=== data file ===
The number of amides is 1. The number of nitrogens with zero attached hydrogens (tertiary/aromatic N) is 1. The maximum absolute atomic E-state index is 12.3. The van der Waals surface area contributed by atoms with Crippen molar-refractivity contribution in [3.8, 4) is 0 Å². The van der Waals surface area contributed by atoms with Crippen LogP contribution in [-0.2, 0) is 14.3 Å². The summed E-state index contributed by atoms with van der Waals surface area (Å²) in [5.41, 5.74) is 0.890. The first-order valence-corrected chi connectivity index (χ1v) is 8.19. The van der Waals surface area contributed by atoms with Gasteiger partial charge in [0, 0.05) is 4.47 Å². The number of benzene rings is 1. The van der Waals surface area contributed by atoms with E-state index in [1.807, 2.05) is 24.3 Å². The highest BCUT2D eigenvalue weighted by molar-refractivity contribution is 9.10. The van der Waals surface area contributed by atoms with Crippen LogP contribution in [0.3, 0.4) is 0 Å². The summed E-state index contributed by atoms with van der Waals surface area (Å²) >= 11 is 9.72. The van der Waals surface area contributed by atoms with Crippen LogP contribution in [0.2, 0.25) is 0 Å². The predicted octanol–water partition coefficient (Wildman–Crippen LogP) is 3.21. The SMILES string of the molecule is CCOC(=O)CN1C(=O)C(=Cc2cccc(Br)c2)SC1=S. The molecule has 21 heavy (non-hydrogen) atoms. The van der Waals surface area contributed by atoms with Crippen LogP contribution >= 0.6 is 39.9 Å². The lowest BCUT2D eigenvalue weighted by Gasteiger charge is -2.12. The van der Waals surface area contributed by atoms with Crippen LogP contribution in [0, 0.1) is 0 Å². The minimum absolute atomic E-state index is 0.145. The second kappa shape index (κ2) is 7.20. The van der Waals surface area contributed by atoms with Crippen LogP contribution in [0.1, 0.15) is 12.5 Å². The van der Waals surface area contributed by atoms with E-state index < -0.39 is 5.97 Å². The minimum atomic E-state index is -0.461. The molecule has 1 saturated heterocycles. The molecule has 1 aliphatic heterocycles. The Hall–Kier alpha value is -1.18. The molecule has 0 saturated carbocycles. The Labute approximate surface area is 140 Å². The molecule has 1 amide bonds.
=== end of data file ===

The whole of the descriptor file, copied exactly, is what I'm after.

The number of amides is 1. The number of nitrogens with zero attached hydrogens (tertiary/aromatic N) is 1. The maximum absolute atomic E-state index is 12.3. The van der Waals surface area contributed by atoms with Crippen molar-refractivity contribution in [3.8, 4) is 0 Å². The van der Waals surface area contributed by atoms with Crippen LogP contribution in [-0.2, 0) is 14.3 Å². The summed E-state index contributed by atoms with van der Waals surface area (Å²) in [5.41, 5.74) is 0.890. The first-order valence-corrected chi connectivity index (χ1v) is 8.19. The van der Waals surface area contributed by atoms with Gasteiger partial charge in [0, 0.05) is 4.47 Å². The number of benzene rings is 1. The van der Waals surface area contributed by atoms with E-state index in [1.807, 2.05) is 24.3 Å². The highest BCUT2D eigenvalue weighted by molar-refractivity contribution is 9.10. The van der Waals surface area contributed by atoms with Crippen LogP contribution in [0.3, 0.4) is 0 Å². The summed E-state index contributed by atoms with van der Waals surface area (Å²) >= 11 is 9.72. The van der Waals surface area contributed by atoms with Crippen LogP contribution in [0.2, 0.25) is 0 Å². The predicted octanol–water partition coefficient (Wildman–Crippen LogP) is 3.21. The SMILES string of the molecule is CCOC(=O)CN1C(=O)C(=Cc2cccc(Br)c2)SC1=S. The molecule has 21 heavy (non-hydrogen) atoms. The van der Waals surface area contributed by atoms with Crippen LogP contribution >= 0.6 is 39.9 Å². The lowest BCUT2D eigenvalue weighted by Gasteiger charge is -2.12. The van der Waals surface area contributed by atoms with Crippen LogP contribution in [0, 0.1) is 0 Å². The minimum absolute atomic E-state index is 0.145. The second kappa shape index (κ2) is 7.20. The van der Waals surface area contributed by atoms with Crippen LogP contribution in [0.1, 0.15) is 12.5 Å². The van der Waals surface area contributed by atoms with E-state index < -0.39 is 5.97 Å². The minimum atomic E-state index is -0.461. The molecule has 1 saturated heterocycles. The molecule has 1 aliphatic heterocycles. The Hall–Kier alpha value is -1.18. The molecule has 0 saturated carbocycles. The Labute approximate surface area is 140 Å². The molecule has 1 amide bonds.